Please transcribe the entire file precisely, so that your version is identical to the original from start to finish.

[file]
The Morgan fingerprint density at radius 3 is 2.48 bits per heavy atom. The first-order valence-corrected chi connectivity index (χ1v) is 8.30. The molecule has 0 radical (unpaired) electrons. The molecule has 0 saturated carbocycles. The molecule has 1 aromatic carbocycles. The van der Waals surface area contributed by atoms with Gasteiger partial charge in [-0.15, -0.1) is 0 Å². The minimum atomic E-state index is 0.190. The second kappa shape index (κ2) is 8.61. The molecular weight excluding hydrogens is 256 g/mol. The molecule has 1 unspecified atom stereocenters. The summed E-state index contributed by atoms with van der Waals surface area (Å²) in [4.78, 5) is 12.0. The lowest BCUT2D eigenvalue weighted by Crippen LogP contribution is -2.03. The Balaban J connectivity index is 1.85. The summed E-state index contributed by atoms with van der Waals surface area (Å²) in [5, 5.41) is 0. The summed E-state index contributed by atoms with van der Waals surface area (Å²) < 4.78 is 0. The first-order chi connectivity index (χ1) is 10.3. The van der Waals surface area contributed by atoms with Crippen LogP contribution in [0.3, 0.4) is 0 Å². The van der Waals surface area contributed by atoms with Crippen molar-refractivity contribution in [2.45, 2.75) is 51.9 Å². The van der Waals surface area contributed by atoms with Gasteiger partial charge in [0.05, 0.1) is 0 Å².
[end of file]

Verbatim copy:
The Morgan fingerprint density at radius 3 is 2.48 bits per heavy atom. The first-order valence-corrected chi connectivity index (χ1v) is 8.30. The molecule has 0 radical (unpaired) electrons. The molecule has 0 saturated carbocycles. The molecule has 1 aromatic carbocycles. The van der Waals surface area contributed by atoms with Gasteiger partial charge in [-0.15, -0.1) is 0 Å². The minimum atomic E-state index is 0.190. The second kappa shape index (κ2) is 8.61. The molecular weight excluding hydrogens is 256 g/mol. The molecule has 1 unspecified atom stereocenters. The summed E-state index contributed by atoms with van der Waals surface area (Å²) in [4.78, 5) is 12.0. The lowest BCUT2D eigenvalue weighted by Crippen LogP contribution is -2.03. The Balaban J connectivity index is 1.85. The summed E-state index contributed by atoms with van der Waals surface area (Å²) in [5, 5.41) is 0. The summed E-state index contributed by atoms with van der Waals surface area (Å²) < 4.78 is 0. The first-order chi connectivity index (χ1) is 10.3. The van der Waals surface area contributed by atoms with Crippen LogP contribution in [0.3, 0.4) is 0 Å². The van der Waals surface area contributed by atoms with Crippen molar-refractivity contribution in [2.45, 2.75) is 51.9 Å². The van der Waals surface area contributed by atoms with Gasteiger partial charge in [0.05, 0.1) is 0 Å².